Ion channels directly sense a wide variety of physical and chemical stimuli. Of these, the molecular principles of temperature-sensing and temperature-dependent gating are perhaps the least understood. Here we seek to understand the molecular mechanism of temperature-sensitivity by systematically studying the engineered Shaker potassium channel. The Shaker potassium channel will be developed as a model system for biophysical studies of temperature-dependent gating because of our substantial understanding of its structure and dynamics. We propose to test the hypothesis that solvent mediated interactions of amino acid side-chains at sites undergoing a change in solvent accessibility may underlie temperature-sensitive response of ion channels. Our studies will combine newly developed free-energy measurements of channel gating with electrophysiology, fluorescence spectroscopy and molecular simulations. We will broadly focus our investigations on the voltage-sensing domain of the Shaker potassium channel. First, we will test the correlation between voltage- and temperature-sensitivity. Thermodynamic analysis of the temperature- and voltage-sensitive characteristics of the specialized temperature-sensitive ion channels led to the idea that the voltage- and temperature-sensitivities of ion channels are inversely correlated. This hypothesis will be tested by characterizing the temperature dependent response of mutants of the potassium ion channels, whose voltage-dependencies are reduced by neutralization of charge residues responsible for their voltage-dependence. Second, we will test the importance of the non-polar residues in the S4 segment of the Shaker channel and its influence on temperature sensitivity. The hydrophobic residues of S4 segment are likely to undergo a change in environment polarity as the channel activates. We will test whether altering the polarity of these sites leads to temperature-dependent phenotypes. We will also utilize heavy water as a probe for studying solvent accessibility at these sites. These experiments will be combined with novel spectroscopic approach to test whether the temperature sensitive substitutions alter the nature of structural changes occurring in the proteins. Finally, we will evaluate the importance of water-accessible residues within protein crevices. Altering the polarity of these residues is expected to change the energies associated with their solvation/desolvation process. We will introduce polar and non-polar substitutions at each of these sites and test the functional temperature sensitivity of these mutants. The effects of these substitutions on the geometry of the crevices will be assessed by measuring the ionic strength dependence of charge translocation process. These experiments will be combined with molecular dynamics simulations to evaluate the role of these perturbations on water dynamics within the crevices. At the conclusion of these studies, we would have made significant headway in testing molecular theories that may underlie the temperature-dependence of ion channel gating, developed a new model system and refined our knowledge of the role of water in ion channel gating.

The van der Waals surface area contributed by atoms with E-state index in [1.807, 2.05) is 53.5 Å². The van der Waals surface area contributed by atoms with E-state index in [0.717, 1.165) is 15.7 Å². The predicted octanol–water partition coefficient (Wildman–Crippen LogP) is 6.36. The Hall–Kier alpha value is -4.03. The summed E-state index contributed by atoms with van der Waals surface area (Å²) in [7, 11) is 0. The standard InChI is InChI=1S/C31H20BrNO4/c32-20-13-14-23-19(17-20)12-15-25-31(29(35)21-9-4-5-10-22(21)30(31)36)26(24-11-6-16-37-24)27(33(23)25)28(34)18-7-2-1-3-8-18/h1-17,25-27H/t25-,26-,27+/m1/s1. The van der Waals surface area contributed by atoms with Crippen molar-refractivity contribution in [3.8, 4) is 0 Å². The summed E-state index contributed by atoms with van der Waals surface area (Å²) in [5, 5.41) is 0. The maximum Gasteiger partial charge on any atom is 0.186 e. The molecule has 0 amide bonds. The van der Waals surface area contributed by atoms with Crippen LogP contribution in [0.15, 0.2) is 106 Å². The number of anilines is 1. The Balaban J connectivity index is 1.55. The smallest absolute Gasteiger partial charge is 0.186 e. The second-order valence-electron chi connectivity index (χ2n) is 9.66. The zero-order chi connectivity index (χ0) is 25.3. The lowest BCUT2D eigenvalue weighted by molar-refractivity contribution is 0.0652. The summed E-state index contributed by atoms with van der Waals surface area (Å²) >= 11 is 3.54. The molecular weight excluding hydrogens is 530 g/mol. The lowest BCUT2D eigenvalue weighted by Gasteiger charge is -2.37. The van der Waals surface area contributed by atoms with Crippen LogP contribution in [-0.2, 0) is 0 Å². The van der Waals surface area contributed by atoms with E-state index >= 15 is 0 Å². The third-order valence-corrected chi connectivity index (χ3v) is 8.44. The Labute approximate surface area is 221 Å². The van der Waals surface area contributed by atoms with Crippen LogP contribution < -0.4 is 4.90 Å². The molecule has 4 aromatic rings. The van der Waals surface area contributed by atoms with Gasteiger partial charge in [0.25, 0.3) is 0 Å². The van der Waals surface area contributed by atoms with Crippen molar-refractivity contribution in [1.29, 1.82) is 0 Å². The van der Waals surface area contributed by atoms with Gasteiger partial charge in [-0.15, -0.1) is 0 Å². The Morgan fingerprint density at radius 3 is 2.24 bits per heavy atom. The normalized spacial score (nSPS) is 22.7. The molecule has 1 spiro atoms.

The ability to sense and respond to temperature is important for survival as well as evolutionary success of an organism. Ion channels are the primary sensors that initiate signaling cascades in response to temperature stimuli. This project addresses fundamental questions regarding the mechanisms that determine temperature sensitivity of ion channels and also focuses on developing new models to study this phenomenon. Insights gained from this study may help develop better treatments to cure diseases such as inherited erythromelalgia and multiple sclerosis.
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